Markets Remain Determined to Grind Higher
U.S. equities continued their advance despite a jump in gasoline prices amid the impact of Hurricane Harvey, as well as a mixed bag of economic news and continued anxiety surrounding political and global monetary policy uncertainty.
Treasury yields were little changed and the U.S. dollar was modestly lower, while crude oil prices and gold were solidly higher.
The Dow Jones Industrial Average (DJIA) advanced 60 points (0.3%) to 21,952,
The S&P 500 Index gained 14 points (0.6%) to 2,472. The S&P 500 ended August higher by .09% despite suffering 1.54 and 1.45% decline on August 17th and August 10th respectively. In August the S&P 500 had 9 trading days lower and 14 higher in the 23 trading that constituted the month.
The Nasdaq Composite rallied 60 points (1.0%) to 6,429. Ever the resilient index the NASDAQ added 1.27% on to its total despite a 2.13% decline on August 10th and a 1.93% decline on August 17th. Of the 23 trading days in August, 12 were lower and 11 ended higher.
In moderately heavy volume, 905 million shares were traded on the NYSE and 1.9 billion shares changed hands on the Nasdaq
WTI crude oil rose $1.27 to $47.23 per barrel and wholesale gasoline jumped $0.14 to $1.78 per gallon
The Bloomberg gold spot price was $14.36 higher at $1,322.96 per ounce
The Dollar Index—a comparison of the U.S. dollar to six major world currencies—declined 0.2% to 92.69
Personal income and spending data mixed
Personal income was 0.4% higher month-over-month in July, above the Bloomberg forecast of a 0.3% gain, and compared to June’s unrevised flat reading. Personal spending rose 0.3% last month, below expectations of a 0.4% gain, and versus June’s upwardly revised 0.2% gain. The July savings rate as a percentage of disposable income was 3.5%.
Weekly initial jobless claims rose by 1,000 to 236,000 last week, below forecasts of 238,000, with the prior week’s figure revised higher by 1,000 to 235,000. The four-week moving average declined by 1,250 to 236,750, while continuing claims fell 12,000 to 1,942,000, south of estimates of 1,951,000.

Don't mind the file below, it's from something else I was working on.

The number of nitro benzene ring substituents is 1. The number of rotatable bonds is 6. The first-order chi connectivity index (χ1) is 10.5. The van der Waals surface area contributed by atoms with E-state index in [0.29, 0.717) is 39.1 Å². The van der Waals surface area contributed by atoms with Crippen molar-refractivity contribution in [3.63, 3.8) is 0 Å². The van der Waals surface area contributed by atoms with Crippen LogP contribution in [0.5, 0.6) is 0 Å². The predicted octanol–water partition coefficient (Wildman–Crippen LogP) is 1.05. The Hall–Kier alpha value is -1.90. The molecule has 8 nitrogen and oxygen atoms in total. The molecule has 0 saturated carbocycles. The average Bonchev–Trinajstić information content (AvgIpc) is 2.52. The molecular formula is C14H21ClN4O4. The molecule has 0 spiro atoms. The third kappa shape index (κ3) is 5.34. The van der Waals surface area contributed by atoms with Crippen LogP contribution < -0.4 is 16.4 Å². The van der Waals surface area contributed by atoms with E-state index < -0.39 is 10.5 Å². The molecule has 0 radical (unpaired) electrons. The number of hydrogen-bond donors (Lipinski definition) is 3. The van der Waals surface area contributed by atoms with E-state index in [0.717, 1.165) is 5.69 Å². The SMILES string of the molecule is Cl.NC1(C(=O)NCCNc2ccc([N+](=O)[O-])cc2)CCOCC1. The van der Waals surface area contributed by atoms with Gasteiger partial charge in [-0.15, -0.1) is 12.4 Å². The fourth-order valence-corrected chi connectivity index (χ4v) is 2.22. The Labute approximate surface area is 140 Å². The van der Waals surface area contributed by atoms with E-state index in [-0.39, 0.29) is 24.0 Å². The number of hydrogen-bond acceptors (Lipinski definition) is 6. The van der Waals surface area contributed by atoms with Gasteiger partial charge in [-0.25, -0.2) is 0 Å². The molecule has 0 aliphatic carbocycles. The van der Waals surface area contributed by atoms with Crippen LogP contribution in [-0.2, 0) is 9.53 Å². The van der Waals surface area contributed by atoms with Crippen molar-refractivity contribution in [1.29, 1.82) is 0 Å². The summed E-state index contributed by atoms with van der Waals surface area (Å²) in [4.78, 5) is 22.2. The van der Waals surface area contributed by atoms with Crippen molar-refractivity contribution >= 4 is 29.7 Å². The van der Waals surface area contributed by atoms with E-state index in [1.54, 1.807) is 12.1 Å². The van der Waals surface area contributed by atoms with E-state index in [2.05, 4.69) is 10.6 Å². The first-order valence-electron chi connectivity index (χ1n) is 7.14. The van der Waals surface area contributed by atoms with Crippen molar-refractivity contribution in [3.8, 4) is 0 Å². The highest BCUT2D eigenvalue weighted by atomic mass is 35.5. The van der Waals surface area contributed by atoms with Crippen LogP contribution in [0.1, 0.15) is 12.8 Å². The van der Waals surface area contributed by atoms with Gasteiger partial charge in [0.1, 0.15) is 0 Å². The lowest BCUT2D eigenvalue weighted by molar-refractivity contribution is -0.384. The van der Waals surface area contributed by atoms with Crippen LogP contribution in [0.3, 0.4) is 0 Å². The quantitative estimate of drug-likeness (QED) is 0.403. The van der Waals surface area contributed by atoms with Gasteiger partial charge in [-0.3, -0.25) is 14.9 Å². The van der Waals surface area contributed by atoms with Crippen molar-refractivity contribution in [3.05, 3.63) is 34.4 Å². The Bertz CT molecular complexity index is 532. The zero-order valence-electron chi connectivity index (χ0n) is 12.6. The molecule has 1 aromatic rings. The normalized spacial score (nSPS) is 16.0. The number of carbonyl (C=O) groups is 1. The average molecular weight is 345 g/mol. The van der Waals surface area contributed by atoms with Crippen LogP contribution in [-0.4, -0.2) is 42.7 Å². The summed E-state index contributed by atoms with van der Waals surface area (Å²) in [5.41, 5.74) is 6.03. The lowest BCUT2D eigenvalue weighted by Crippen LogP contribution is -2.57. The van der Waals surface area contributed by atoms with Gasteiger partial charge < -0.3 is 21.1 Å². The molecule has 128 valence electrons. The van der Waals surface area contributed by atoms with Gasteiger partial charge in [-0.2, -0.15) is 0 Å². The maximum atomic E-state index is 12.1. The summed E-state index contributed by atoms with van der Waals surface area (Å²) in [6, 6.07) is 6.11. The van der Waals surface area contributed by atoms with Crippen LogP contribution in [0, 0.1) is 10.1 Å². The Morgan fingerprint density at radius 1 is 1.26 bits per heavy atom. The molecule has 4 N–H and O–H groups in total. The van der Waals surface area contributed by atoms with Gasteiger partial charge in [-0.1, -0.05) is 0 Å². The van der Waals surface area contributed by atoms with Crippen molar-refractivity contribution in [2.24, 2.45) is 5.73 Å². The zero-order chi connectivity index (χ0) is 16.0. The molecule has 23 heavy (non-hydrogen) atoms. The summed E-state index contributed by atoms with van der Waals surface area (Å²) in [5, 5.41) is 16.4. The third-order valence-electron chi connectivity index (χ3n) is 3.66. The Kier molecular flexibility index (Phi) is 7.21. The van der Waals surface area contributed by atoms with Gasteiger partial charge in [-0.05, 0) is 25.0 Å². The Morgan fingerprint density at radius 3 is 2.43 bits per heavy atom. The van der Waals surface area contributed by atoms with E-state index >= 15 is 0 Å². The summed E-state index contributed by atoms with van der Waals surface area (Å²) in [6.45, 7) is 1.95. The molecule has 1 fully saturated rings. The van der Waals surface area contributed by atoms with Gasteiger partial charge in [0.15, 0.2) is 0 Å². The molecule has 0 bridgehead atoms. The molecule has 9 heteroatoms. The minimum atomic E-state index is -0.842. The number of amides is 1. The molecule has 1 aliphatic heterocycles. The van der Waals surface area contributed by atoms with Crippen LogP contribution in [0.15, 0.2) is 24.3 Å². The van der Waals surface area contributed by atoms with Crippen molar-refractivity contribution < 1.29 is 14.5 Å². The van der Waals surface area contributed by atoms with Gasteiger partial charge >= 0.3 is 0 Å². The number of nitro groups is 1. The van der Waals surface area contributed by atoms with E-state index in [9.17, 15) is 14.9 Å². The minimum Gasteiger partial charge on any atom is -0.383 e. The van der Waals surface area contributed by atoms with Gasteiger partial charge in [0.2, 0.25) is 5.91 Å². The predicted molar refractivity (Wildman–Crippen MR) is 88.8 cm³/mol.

Pending home sales declined 0.8% m/m in July, versus projections of a 0.3% increase, and following June’s downwardly revised 1.3% gain. Compared to last year, sales were 0.5% lower. Pending home sales are used as a gauge of the pipeline of existing home sales, which unexpectedly fell in July.
Treasuries were little changed, as the yields on the 2-year and 10-year notes, along with the 30-year bond, were flat at 1.33%, 2.13% and 2.73%, respectively. Bond yields have been quiet though the U.S. Dollar Index has rebounded from recent pressure on eased concerns toward flared-up tensions toward North Korea, lingering global monetary policy and U.S. political uncertainties, and the impact of Hurricane Harvey.
Tomorrow, the domestic economic calendar will end the week with a bang, courtesy of a variety of August reports, such as the ISM Manufacturing Index, Markit’s Manufacturing PMI Index, the final University of Michigan Consumer Sentiment Index, and auto sales. Manufacturing activity is expected to continue to depict growth and consumer sentiment is projected to remain near January’s thirteen-year high.